Finding both cost-saving strategies and a way to navigate virtual learning is critical this year especially with families reeling from the effects of COVID. It is especially important to the college student when you consider the national college graduation rate is less than 40 percent and at the same time student debt continues to increase.
Today, even the government website, College Scorecard, uses six years as their college graduation benchmark. The best way to save money on college costs is to graduate on time. Creating a student’s time management plan is a great idea that may improve your odds of staying on track in college. This sounds so easy, yet time management is one of the few lessons that are not always taught in our high schools.
Student’s Time Management Importance
As stated. Time Management is often a forgotten learning tool in the education process for students. For freshmen in college, this is the first time you have new freedoms that may easily distract you from your classes and studying. This year, many students may also be learning totally virtual, which adds another reason for the defined structure. This time management process can also be implemented for high school students who now may be having virtual or hybrid classes. In both cases, getting a good lesson in time management is priceless and may even improve your education success.
The $92,000 Real Cost of An Extra College Year
As most of you know, I look at college education as an investment. According to U.S. News, the average tuition, and fees at a private college were $41,426 for the school year 2019-2020. Today, an extra year is becoming the norm and not the exception. This is another reason for the increase in student loan debt levels.
Graduation after the fifth year, it is about 50 percent and after six years it is just less than 60 percent. Families rarely plan for this extra college expense, but it is significant. The colleges primarily focus on the college degree and do not provide the financial transparency of expenses to graduation.
The delay in graduation is really costing over $92,000. According to a recent SHRM report, the average 2020 college graduate will have a starting salary of approximately $51,000. If you add in the average private college cost at just over $41,000, this total is over $92,000. We need to make our students more aware of this financial consequence and the opportunity cost of not graduating on time.
Improving Student Success with Time Management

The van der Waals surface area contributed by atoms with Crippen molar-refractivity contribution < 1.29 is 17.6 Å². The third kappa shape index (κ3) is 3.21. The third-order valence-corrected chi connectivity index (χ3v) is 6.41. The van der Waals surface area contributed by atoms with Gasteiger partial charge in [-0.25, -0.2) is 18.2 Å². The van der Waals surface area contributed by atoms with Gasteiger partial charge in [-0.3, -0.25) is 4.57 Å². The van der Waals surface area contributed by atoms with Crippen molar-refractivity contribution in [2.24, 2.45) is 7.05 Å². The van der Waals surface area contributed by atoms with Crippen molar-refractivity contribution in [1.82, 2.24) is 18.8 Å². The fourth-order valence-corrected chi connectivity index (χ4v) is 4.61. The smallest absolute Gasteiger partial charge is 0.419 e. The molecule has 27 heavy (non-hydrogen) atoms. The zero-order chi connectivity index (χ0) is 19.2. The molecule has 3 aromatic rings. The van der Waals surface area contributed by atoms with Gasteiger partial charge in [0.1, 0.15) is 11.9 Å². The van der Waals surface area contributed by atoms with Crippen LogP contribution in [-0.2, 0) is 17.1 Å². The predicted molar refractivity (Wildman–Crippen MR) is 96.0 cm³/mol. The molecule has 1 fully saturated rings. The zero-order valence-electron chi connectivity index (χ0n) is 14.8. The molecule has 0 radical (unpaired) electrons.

By creating a time management plan, the student can better identify their priorities and stay on track. This simple model can help the student get organized and better manage the new freedoms that they face in college. Here is a table that may help the student get organized and create their own plan.
Time Allocation Table
As you can see from the table, there are significant hours that can be allocated based on a student’s activities. It also shows the number of hours that can be wasted. About 45 percent of a person’s time can be personalized based on a student’s individual needs. This allows a student to see on their own how they are spending their time in a typical week.
Creating and sticking to a time management plan may take some work. It may require breaking habits or readjusting how a student is living their independent college life. What is not so obvious in the financial impact on not implementing these changes.
The chart identifies the amount of time a student may have and how it can be allocated. Understanding how to use your discretionary time is critical. Here is a list of ideas and guidelines that you need to develop for a proper time management plan based on each person’s habits. These can be modified to each student’s habits to be successful.
In our downloadable Student Time Management Planner, students can customize this worksheet based on their schedule and personality. Here are some other questions to consider when completing our Student Time Management Planner.
- I am the type of person, who, when a friend asks to go out even while I am studying, I usually…
- When I have free time, I often spend it in the following ways…
- The most frequent interruptions that interfere with what I am doing are…
- I do my best studying/work in the …
- In my past, my grades were the best when I did this…
Initially, it is recommended that the student creating a time log with the general activities listed above. This will show the student how they spend their time. It will also give the student a good understanding of the system is working. Once they settle into a pattern this ongoing recording can stop since it will become a successful habit. Periodical reviews may be needed to confirm that this time management process is still working.
Student Time Management Summary
For me, changing a habit would be the most difficult area to achieve when trying to implement a Time Management Planner. In today’s world, we have more distractions than ever before. This year college students face a new college reality, with a variety of hybrid and online learning classes. Combine this new teaching experience to the distraction of dorm life, the internet, video games, and it is easy to understand how a student may have difficulty prioritizing their time. Creating a schedule and having a sense of your time commitments will help most students prioritize their life and decisions. It will require a learning curve just like most things in life, but with practice, it will it become a habit.
When you consider the financial aspects of the college experience, any advantage to a student’s success is critical. PayForED also has the In-College Payer tool that helps students and parents get the financial transparency on college expenses that are not provided by the colleges. This unique approach explains the 4-year financials of their college degree with proper student debt process, loan repayment options, and a projection of their financial life after graduation.